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Sunday, October 1, 2006

John Isaac: Master Printer


The former U.N. photographer shares his experiences in creating superior prints

John Isaac: Master Printer
Isaac will create a Burning and Dodging layer by creating a layer and filling it with gray.

With the blending mode set to "soft light," he uses Photoshop's Dodge and Burn tools to lighten or darken isolated portions of the image without dramatically impacting color.

But it's always color that Isaac is attempting to control and enhance in his photographs.

While his global adjustments (meaning that they affect the entire image) are important, he finds that controlling small ranges of color and hue can be critical.

"If I have a slight magenta cast in my white areas, I go to Selective Color (Image > Adjustments > Selective Color) and select "white" as the individual color that I want to work on. I'll then move the magenta slider to decrease the colorcast in my whites. This is a very helpful tool, as you can go directly to the affected color area and change the color without messing with all the other colors in the photograph.

"With digital, I've found that my printing is far superior to my conventional silver and chemical printing," he continues. "My color prints are more vibrant and more accurate."

Because color accuracy is so crucial, Isaac stresses the importance of having a color-managed workflow.

"Having your monitors calibrated is a must," he says. "You also have to use the right printer profiles for each type of paper that you put through your printer." By maintaining a color-managed workflow, he feels you save yourself both time and trouble.

Adds Isaac, "The fewer steps you create for yourself making a print help you to not only save time, but also improve quality. I believe less is more. I've seen many people use too many moves and adjustments and actually ruin the quality of the original image."

Printers And Papers

Isaac currently uses the Epson Stylus Pro 7600 printer to produce prints up to 24 inches in width. He has frequently used this inkjet technology to produce his own prints for exhibition, something that would have been difficult for him to do using a traditional color darkroom. But besides the size of the prints, Isaac has been especially excited about the variety of paper surfaces available to him and the resulting opportunities to experiment.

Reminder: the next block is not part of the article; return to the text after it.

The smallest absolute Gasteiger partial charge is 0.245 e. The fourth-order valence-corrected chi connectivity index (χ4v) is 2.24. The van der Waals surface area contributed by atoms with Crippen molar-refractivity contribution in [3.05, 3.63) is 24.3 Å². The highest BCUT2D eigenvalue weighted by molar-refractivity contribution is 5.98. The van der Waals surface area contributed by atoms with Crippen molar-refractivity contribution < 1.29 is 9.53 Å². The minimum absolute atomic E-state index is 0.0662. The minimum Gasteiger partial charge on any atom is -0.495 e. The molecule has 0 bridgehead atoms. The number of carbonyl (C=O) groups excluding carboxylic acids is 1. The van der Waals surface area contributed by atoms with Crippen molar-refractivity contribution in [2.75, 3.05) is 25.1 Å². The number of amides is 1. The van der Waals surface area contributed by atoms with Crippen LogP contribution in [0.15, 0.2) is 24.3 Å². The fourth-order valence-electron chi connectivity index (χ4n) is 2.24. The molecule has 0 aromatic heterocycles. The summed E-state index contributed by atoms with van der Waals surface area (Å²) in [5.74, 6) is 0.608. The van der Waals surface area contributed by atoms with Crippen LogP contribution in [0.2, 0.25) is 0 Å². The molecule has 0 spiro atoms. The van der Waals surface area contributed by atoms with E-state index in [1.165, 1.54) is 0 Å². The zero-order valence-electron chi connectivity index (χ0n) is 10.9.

Isaac has been working recently with the Media Street line of paper and inks and is enjoying the possibilities this alternative system offers for his printing. He's especially attracted to the bulk ink system, which he feels is ideally suited for the high number of prints he produces.

 

Carefully storing his prints is a key step in his process as well. Poor handling and storage can quickly ruin a day's work.

 

"I have a shelf with trays," he says. "I store prints carefully between interleaving tissues in a big, oversized portfolio box if they're big prints. One of the things I've noticed is that papers with a matte surface have a tendency to scratch easily, so I quickly learned to take great care when handling all of my prints. It's always a good thing to use white cotton gloves when you're handling your photographs."

 

And for Isaac, it's the moment that all his work and effort are building toward.

"When you're holding that print in your hands," he says, "there's nothing like it."

Visit www.johnisaac.com.




 

 

 



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